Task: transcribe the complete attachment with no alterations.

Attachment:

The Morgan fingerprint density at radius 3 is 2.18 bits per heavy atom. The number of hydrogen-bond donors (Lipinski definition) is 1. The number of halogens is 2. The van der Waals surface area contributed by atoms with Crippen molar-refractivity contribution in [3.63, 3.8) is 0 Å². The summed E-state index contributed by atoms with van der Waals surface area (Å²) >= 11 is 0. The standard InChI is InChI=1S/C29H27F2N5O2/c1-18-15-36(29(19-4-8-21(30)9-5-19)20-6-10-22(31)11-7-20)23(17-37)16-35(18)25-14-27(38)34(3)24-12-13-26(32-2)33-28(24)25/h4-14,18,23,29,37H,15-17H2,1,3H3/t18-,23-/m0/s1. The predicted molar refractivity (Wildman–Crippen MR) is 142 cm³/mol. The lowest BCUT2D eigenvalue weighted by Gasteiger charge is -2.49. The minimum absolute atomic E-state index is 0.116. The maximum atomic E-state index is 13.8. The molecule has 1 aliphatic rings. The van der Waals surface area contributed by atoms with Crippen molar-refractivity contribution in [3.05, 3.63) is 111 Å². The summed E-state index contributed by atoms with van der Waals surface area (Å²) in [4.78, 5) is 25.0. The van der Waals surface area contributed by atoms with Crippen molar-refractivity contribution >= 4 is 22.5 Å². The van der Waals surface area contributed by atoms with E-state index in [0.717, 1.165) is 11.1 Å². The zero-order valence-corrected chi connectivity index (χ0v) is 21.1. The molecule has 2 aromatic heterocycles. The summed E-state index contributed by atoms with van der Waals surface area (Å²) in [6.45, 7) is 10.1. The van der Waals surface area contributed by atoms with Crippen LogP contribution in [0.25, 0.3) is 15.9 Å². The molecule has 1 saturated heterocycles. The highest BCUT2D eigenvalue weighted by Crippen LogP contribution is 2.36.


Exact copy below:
The Morgan fingerprint density at radius 3 is 2.18 bits per heavy atom. The number of hydrogen-bond donors (Lipinski definition) is 1. The number of halogens is 2. The van der Waals surface area contributed by atoms with Crippen molar-refractivity contribution in [3.63, 3.8) is 0 Å². The summed E-state index contributed by atoms with van der Waals surface area (Å²) >= 11 is 0. The standard InChI is InChI=1S/C29H27F2N5O2/c1-18-15-36(29(19-4-8-21(30)9-5-19)20-6-10-22(31)11-7-20)23(17-37)16-35(18)25-14-27(38)34(3)24-12-13-26(32-2)33-28(24)25/h4-14,18,23,29,37H,15-17H2,1,3H3/t18-,23-/m0/s1. The predicted molar refractivity (Wildman–Crippen MR) is 142 cm³/mol. The lowest BCUT2D eigenvalue weighted by Gasteiger charge is -2.49. The minimum absolute atomic E-state index is 0.116. The maximum atomic E-state index is 13.8. The molecule has 1 aliphatic rings. The van der Waals surface area contributed by atoms with Crippen molar-refractivity contribution in [3.05, 3.63) is 111 Å². The summed E-state index contributed by atoms with van der Waals surface area (Å²) in [4.78, 5) is 25.0. The van der Waals surface area contributed by atoms with Crippen molar-refractivity contribution >= 4 is 22.5 Å². The van der Waals surface area contributed by atoms with E-state index in [0.717, 1.165) is 11.1 Å². The zero-order valence-corrected chi connectivity index (χ0v) is 21.1. The molecule has 2 aromatic heterocycles. The summed E-state index contributed by atoms with van der Waals surface area (Å²) in [6.45, 7) is 10.1. The van der Waals surface area contributed by atoms with Crippen LogP contribution in [0.25, 0.3) is 15.9 Å². The molecule has 1 saturated heterocycles. The highest BCUT2D eigenvalue weighted by Crippen LogP contribution is 2.36.